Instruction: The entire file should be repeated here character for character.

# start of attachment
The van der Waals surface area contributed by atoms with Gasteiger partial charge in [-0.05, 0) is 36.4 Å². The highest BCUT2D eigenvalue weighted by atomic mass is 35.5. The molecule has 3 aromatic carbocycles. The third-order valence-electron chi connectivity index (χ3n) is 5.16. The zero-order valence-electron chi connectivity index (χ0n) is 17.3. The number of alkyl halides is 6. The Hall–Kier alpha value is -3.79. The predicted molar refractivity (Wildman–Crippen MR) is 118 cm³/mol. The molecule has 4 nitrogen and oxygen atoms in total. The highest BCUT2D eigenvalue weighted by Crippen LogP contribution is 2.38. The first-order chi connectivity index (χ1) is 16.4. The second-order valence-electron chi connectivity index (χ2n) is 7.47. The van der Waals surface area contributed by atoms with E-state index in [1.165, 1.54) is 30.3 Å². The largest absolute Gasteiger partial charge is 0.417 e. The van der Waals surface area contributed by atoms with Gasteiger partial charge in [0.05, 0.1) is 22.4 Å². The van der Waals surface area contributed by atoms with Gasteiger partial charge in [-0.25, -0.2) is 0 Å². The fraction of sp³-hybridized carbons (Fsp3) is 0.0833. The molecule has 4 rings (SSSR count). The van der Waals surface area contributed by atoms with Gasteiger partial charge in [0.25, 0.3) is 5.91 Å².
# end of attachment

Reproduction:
The van der Waals surface area contributed by atoms with Gasteiger partial charge in [-0.05, 0) is 36.4 Å². The highest BCUT2D eigenvalue weighted by atomic mass is 35.5. The molecule has 3 aromatic carbocycles. The third-order valence-electron chi connectivity index (χ3n) is 5.16. The zero-order valence-electron chi connectivity index (χ0n) is 17.3. The number of alkyl halides is 6. The Hall–Kier alpha value is -3.79. The predicted molar refractivity (Wildman–Crippen MR) is 118 cm³/mol. The molecule has 4 nitrogen and oxygen atoms in total. The highest BCUT2D eigenvalue weighted by Crippen LogP contribution is 2.38. The first-order chi connectivity index (χ1) is 16.4. The second-order valence-electron chi connectivity index (χ2n) is 7.47. The van der Waals surface area contributed by atoms with E-state index in [1.165, 1.54) is 30.3 Å². The largest absolute Gasteiger partial charge is 0.417 e. The van der Waals surface area contributed by atoms with Gasteiger partial charge in [0.05, 0.1) is 22.4 Å². The van der Waals surface area contributed by atoms with Gasteiger partial charge in [-0.25, -0.2) is 0 Å². The fraction of sp³-hybridized carbons (Fsp3) is 0.0833. The molecule has 4 rings (SSSR count). The van der Waals surface area contributed by atoms with Gasteiger partial charge in [0.25, 0.3) is 5.91 Å².